An exploration of collaborative scientific production at MIT through spatial organization and institutional affiliation
Author(s)Claudel, Matthew; Massaro, Emanuele; Santi, Paolo; Murray, Fiona E; Ratti, Carlo
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This is an open access article distributed under the terms of the Creative Commons Attribution License, which permits unrestricted use, distribution, and reproduction in any medium, provided the original author and source are credited. Academic research is increasingly cross-disciplinary and collaborative, between and within institutions. In this context, what is the role and relevance of an individual’s spatial position on a campus? We examine the collaboration patterns of faculty at the Massachusetts Institute of Technology, through their academic output (papers and patents), and their organizational structures (institutional affiliation and spatial configuration) over a 10-year time span. An initial comparison of output types reveals: 1. diverging trends in the composition of collaborative teams over time (size, faculty versus non-faculty, etc.); and 2. substantively different patterns of cross-building and cross-disciplinary collaboration. We then construct a multi-layered network of authors, and find two significant features of collaboration on campus: 1. a network topology and community structure that reveals spatial versus institutional collaboration bias; and 2. a persistent relationship between proximity and collaboration, well fit with an exponential decay model. This relationship is consistent for both papers and patents, and present also in exclusively cross-disciplinary work. These insights contribute an architectural dimension to the field of scientometrics, and take a first step toward empirical space-planning policy that supports collaboration within institutions.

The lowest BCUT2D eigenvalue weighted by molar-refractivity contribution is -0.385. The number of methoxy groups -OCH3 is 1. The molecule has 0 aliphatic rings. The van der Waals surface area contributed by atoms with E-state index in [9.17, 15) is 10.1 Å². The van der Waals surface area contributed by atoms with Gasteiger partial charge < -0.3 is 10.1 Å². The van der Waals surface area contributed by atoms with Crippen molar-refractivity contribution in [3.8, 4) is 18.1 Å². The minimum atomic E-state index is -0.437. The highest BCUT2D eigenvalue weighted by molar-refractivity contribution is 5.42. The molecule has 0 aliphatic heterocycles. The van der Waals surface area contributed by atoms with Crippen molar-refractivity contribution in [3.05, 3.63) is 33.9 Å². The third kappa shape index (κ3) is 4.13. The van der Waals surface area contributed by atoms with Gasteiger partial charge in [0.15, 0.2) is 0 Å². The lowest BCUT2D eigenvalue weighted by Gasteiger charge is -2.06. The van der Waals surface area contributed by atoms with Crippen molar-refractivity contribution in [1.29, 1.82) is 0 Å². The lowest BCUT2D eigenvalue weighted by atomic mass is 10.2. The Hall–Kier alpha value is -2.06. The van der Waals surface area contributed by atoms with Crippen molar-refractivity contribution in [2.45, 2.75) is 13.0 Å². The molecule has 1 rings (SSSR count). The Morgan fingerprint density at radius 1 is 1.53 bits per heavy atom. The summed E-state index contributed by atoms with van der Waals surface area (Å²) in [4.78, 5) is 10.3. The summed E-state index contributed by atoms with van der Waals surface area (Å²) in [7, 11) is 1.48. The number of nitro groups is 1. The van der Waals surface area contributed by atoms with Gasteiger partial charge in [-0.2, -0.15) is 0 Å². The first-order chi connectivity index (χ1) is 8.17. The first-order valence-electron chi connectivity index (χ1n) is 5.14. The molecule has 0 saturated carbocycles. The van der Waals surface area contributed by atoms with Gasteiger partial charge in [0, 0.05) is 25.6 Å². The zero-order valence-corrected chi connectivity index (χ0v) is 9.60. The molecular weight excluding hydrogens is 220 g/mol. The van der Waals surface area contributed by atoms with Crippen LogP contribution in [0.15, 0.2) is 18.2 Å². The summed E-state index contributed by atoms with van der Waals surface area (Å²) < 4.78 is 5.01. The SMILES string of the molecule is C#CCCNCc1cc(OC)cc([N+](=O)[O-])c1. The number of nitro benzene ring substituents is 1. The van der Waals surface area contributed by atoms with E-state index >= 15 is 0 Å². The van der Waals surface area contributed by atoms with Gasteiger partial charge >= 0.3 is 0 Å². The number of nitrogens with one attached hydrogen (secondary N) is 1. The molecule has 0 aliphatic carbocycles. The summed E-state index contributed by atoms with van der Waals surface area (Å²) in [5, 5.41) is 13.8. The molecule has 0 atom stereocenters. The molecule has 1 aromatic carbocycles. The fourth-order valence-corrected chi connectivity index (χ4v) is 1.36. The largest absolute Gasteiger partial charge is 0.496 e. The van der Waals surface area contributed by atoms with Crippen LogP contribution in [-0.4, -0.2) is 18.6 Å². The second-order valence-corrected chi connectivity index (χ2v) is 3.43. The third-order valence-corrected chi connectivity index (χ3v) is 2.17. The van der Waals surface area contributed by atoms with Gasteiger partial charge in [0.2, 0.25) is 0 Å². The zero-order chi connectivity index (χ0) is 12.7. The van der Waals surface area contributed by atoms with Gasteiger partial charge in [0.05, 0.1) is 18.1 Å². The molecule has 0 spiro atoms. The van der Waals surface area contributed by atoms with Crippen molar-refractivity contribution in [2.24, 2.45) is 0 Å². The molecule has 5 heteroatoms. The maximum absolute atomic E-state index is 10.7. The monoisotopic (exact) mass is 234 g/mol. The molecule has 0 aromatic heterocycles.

DepartmentMassachusetts Institute of Technology. Department of Urban Studies and Planning; Sloan School of Management
Public Library of Science (PLoS)
Claudel, Matthew et al. “An Exploration of Collaborative Scientific Production at MIT through Spatial Organization and Institutional Affiliation.” Edited by Igor Linkov. PLOS ONE 12, 6 (June 2017): e0179334 © 2017 Claudel et al
Final published version